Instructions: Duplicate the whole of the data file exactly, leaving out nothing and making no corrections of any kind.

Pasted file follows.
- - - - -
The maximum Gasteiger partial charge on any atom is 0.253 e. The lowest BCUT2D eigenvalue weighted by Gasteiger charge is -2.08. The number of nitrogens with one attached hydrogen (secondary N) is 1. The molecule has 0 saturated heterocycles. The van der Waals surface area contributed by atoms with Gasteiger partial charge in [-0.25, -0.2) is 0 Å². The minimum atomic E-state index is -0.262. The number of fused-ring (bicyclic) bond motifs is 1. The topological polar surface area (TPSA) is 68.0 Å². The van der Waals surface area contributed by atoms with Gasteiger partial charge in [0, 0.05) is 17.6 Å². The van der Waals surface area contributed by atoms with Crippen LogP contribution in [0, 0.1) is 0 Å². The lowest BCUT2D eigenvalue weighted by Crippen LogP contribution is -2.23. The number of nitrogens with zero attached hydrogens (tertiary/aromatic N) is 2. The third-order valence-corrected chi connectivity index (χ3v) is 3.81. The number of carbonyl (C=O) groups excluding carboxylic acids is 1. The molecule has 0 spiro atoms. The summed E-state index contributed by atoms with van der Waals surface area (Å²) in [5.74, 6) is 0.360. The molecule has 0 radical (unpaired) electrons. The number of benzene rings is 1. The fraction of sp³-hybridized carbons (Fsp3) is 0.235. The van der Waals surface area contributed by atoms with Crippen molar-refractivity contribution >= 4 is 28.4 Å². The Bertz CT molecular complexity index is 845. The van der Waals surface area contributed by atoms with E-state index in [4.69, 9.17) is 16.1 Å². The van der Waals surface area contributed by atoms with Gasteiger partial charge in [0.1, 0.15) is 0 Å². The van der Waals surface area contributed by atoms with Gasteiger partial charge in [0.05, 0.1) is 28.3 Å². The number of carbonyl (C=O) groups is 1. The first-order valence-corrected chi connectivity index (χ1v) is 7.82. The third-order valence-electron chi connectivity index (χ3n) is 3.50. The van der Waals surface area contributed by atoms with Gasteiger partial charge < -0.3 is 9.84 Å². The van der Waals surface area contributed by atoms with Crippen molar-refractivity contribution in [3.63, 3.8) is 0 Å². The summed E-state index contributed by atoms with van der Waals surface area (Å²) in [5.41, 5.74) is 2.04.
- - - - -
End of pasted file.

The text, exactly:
The maximum Gasteiger partial charge on any atom is 0.253 e. The lowest BCUT2D eigenvalue weighted by Gasteiger charge is -2.08. The number of nitrogens with one attached hydrogen (secondary N) is 1. The molecule has 0 saturated heterocycles. The van der Waals surface area contributed by atoms with Gasteiger partial charge in [-0.25, -0.2) is 0 Å². The minimum atomic E-state index is -0.262. The number of fused-ring (bicyclic) bond motifs is 1. The topological polar surface area (TPSA) is 68.0 Å². The van der Waals surface area contributed by atoms with Gasteiger partial charge in [0, 0.05) is 17.6 Å². The van der Waals surface area contributed by atoms with Crippen LogP contribution in [0, 0.1) is 0 Å². The lowest BCUT2D eigenvalue weighted by Crippen LogP contribution is -2.23. The number of nitrogens with zero attached hydrogens (tertiary/aromatic N) is 2. The third-order valence-corrected chi connectivity index (χ3v) is 3.81. The number of carbonyl (C=O) groups excluding carboxylic acids is 1. The molecule has 0 spiro atoms. The summed E-state index contributed by atoms with van der Waals surface area (Å²) in [5.74, 6) is 0.360. The molecule has 0 radical (unpaired) electrons. The number of benzene rings is 1. The fraction of sp³-hybridized carbons (Fsp3) is 0.235. The van der Waals surface area contributed by atoms with Crippen molar-refractivity contribution >= 4 is 28.4 Å². The Bertz CT molecular complexity index is 845. The van der Waals surface area contributed by atoms with E-state index in [4.69, 9.17) is 16.1 Å². The van der Waals surface area contributed by atoms with Gasteiger partial charge in [0.1, 0.15) is 0 Å². The van der Waals surface area contributed by atoms with Gasteiger partial charge in [0.05, 0.1) is 28.3 Å². The number of carbonyl (C=O) groups is 1. The first-order valence-corrected chi connectivity index (χ1v) is 7.82. The third-order valence-electron chi connectivity index (χ3n) is 3.50. The van der Waals surface area contributed by atoms with Gasteiger partial charge < -0.3 is 9.84 Å². The van der Waals surface area contributed by atoms with Crippen molar-refractivity contribution in [3.63, 3.8) is 0 Å². The summed E-state index contributed by atoms with van der Waals surface area (Å²) in [5.41, 5.74) is 2.04.